2 Berlin paper already referred to.

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        In the same paper. Dr. Haire says that in his experience the number of failures resulting from the use of cervical pessaries has been as high as 87.5 per cent, 1 and he concludes with the following remarks on lay professors of contraceptive knowledge: 2

"Unless our profession devotes far more attention to the problem of Contraception, the Birth Control movement will remain in the hands of unqualified lay persons, quacks and charlatans, and non-medical 'Doctors,' who write erotic treatises on Contraception, conveying misleading information in a sexually stimulating form."

        These conflicting opinions have been given, not in order to cast any reflections upon the honourable profession to which the above authorities belong, or to which they may have had access, but to demonstrate the fact that medical opinion on Birth Control, as well as the opinion of such experienced lay workers as Marie Stopes (who, as we have pointed out, must be able to have access to the best medical authorities), cannot in the present state of knowledge be regarded as a reliable guide. At all events they compel us to avoid as arguments against Birth Control, or against any particular contraceptive method, all medical or quasi-scientific views which have not the unanimous support of the profession, and to disregard altogether conclusions that have been based by special pleaders upon medical views of this kind. Above all they compel us, merely as a matter of caution, to pause before we recommend contraceptive practices, until such time as there is more unanimity among expert medical men, regarding the effect of such practices upon those who adopt them.

        1 p. 1.
        2 p. 10.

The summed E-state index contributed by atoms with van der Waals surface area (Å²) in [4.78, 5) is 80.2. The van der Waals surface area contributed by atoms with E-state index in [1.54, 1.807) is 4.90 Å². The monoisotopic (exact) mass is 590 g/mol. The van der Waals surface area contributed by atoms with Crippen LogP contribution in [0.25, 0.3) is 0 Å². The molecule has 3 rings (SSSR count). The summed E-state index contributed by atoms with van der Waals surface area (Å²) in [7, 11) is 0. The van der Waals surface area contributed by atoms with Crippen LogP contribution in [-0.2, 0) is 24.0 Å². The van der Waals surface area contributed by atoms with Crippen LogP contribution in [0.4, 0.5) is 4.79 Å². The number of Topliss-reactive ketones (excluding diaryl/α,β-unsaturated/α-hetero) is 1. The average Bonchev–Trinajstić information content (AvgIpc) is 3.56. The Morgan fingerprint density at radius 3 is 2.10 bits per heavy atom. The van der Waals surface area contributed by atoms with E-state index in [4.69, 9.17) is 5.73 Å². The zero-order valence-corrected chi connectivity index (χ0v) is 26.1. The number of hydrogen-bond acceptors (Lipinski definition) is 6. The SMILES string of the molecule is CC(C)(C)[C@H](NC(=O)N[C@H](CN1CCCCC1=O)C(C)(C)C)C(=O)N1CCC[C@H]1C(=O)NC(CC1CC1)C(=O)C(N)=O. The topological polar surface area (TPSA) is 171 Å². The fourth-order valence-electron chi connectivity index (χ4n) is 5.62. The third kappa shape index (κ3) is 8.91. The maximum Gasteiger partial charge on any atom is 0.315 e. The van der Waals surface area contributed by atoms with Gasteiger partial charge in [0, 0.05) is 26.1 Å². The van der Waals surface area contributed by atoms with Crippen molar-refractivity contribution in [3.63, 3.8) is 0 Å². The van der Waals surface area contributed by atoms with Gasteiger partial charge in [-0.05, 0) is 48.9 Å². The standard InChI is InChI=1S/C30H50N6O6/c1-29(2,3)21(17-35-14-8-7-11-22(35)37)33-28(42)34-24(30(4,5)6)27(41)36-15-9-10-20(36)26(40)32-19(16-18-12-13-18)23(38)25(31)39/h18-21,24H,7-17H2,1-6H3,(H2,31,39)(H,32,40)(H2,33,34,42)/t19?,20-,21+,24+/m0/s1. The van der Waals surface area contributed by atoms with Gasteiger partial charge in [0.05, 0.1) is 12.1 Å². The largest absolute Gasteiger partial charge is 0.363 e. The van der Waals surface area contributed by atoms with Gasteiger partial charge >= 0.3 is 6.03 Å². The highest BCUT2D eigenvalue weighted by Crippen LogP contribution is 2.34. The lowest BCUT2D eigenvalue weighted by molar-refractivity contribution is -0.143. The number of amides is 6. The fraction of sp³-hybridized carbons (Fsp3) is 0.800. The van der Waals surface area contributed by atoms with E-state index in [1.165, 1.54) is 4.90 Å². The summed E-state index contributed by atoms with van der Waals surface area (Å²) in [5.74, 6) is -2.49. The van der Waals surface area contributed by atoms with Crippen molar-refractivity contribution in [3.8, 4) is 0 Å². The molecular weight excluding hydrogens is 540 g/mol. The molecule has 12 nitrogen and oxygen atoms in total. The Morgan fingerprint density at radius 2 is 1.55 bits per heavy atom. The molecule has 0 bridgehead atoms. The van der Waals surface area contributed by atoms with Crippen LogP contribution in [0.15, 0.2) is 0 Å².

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        Nor should we be impressed by the fact that most doctors, in writing for or against Birth Control, fill up the space, which cannot be occupied with valid scientific judgments, by departing from their special knowledge and training in order to discuss the sociological, ethical, biological and religious aspects of a question, the medical aspects of which their own qualifications and experience do not enable them to answer with certainty. For a medical man is not necessarily better qualified than anyone else to embark upon discussions on sociology, ethics or religion, and his views on these aspects of Birth Control do not always help the discussion.
        Thus the writer will adduce the conclusions of medical science only when (a) there appears to be no doubt about the general validity of the conclusions given, and they have remained unchallenged, as, for instance, those regarding the occasions when contraceptives are universally recognised as necessary, or (b) sufficiently cogent evidence is advanced by any particular scientist in support of the general conclusion at which he has arrived. This will greatly simplify not only our own task, but also that of the reader; for there is no subject which has suffered more than Birth Control from having the plain and elementary principles which underlie it obscured and confused by interminable and often acrimonious pseudo-scientific discussion, and by the expression of views which, despite the qualifications of those who have expressed them, frequently do not rise above the level of mere personal opinion.